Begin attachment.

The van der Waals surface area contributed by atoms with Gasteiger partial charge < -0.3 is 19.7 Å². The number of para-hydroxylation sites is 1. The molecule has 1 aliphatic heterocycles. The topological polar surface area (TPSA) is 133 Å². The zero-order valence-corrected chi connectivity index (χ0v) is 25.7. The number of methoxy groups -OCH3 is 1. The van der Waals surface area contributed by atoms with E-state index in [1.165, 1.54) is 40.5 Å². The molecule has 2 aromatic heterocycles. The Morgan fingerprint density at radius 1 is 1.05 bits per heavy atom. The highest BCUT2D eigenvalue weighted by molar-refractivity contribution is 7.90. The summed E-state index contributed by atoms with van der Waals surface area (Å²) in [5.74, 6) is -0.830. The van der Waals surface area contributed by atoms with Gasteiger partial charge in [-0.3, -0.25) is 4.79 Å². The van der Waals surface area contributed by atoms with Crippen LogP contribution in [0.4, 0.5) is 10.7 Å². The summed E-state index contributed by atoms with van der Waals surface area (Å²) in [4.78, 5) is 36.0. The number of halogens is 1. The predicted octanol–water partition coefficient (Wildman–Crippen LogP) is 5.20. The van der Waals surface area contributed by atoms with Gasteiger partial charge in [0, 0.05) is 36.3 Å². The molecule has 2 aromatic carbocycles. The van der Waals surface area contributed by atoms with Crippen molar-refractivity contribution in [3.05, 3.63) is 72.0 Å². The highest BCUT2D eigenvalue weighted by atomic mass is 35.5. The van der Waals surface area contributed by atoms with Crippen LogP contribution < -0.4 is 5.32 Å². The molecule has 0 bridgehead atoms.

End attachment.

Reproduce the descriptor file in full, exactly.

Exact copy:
The van der Waals surface area contributed by atoms with Gasteiger partial charge < -0.3 is 19.7 Å². The number of para-hydroxylation sites is 1. The molecule has 1 aliphatic heterocycles. The topological polar surface area (TPSA) is 133 Å². The zero-order valence-corrected chi connectivity index (χ0v) is 25.7. The number of methoxy groups -OCH3 is 1. The van der Waals surface area contributed by atoms with E-state index in [1.165, 1.54) is 40.5 Å². The molecule has 2 aromatic heterocycles. The Morgan fingerprint density at radius 1 is 1.05 bits per heavy atom. The highest BCUT2D eigenvalue weighted by molar-refractivity contribution is 7.90. The summed E-state index contributed by atoms with van der Waals surface area (Å²) in [5.74, 6) is -0.830. The van der Waals surface area contributed by atoms with Gasteiger partial charge in [-0.3, -0.25) is 4.79 Å². The van der Waals surface area contributed by atoms with Crippen LogP contribution in [0.4, 0.5) is 10.7 Å². The summed E-state index contributed by atoms with van der Waals surface area (Å²) in [4.78, 5) is 36.0. The number of halogens is 1. The predicted octanol–water partition coefficient (Wildman–Crippen LogP) is 5.20. The van der Waals surface area contributed by atoms with Gasteiger partial charge in [0, 0.05) is 36.3 Å². The molecule has 2 aromatic carbocycles. The van der Waals surface area contributed by atoms with Crippen molar-refractivity contribution in [3.05, 3.63) is 72.0 Å². The highest BCUT2D eigenvalue weighted by atomic mass is 35.5. The van der Waals surface area contributed by atoms with Crippen LogP contribution < -0.4 is 5.32 Å². The molecule has 0 bridgehead atoms.